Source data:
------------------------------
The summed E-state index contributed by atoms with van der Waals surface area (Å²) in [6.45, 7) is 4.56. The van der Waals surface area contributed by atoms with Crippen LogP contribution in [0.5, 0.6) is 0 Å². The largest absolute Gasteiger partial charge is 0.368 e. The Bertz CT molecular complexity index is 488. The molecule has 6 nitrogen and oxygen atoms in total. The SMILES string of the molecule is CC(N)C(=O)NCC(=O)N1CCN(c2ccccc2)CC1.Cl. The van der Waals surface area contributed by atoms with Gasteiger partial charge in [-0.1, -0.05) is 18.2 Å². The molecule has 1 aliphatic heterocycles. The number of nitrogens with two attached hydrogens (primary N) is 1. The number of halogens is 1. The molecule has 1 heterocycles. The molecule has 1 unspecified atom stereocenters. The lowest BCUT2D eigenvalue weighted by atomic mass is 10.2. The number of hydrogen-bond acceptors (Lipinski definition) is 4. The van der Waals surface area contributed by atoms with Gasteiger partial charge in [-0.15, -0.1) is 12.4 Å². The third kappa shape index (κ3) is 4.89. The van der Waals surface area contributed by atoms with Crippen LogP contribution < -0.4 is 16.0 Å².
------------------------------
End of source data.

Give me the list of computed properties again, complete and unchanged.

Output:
The summed E-state index contributed by atoms with van der Waals surface area (Å²) in [6.45, 7) is 4.56. The van der Waals surface area contributed by atoms with Crippen LogP contribution in [0.5, 0.6) is 0 Å². The largest absolute Gasteiger partial charge is 0.368 e. The Bertz CT molecular complexity index is 488. The molecule has 6 nitrogen and oxygen atoms in total. The SMILES string of the molecule is CC(N)C(=O)NCC(=O)N1CCN(c2ccccc2)CC1.Cl. The van der Waals surface area contributed by atoms with Gasteiger partial charge in [-0.1, -0.05) is 18.2 Å². The molecule has 1 aliphatic heterocycles. The number of nitrogens with two attached hydrogens (primary N) is 1. The number of halogens is 1. The molecule has 1 heterocycles. The molecule has 1 unspecified atom stereocenters. The lowest BCUT2D eigenvalue weighted by atomic mass is 10.2. The number of hydrogen-bond acceptors (Lipinski definition) is 4. The van der Waals surface area contributed by atoms with Gasteiger partial charge in [-0.15, -0.1) is 12.4 Å². The third kappa shape index (κ3) is 4.89. The van der Waals surface area contributed by atoms with Crippen LogP contribution < -0.4 is 16.0 Å².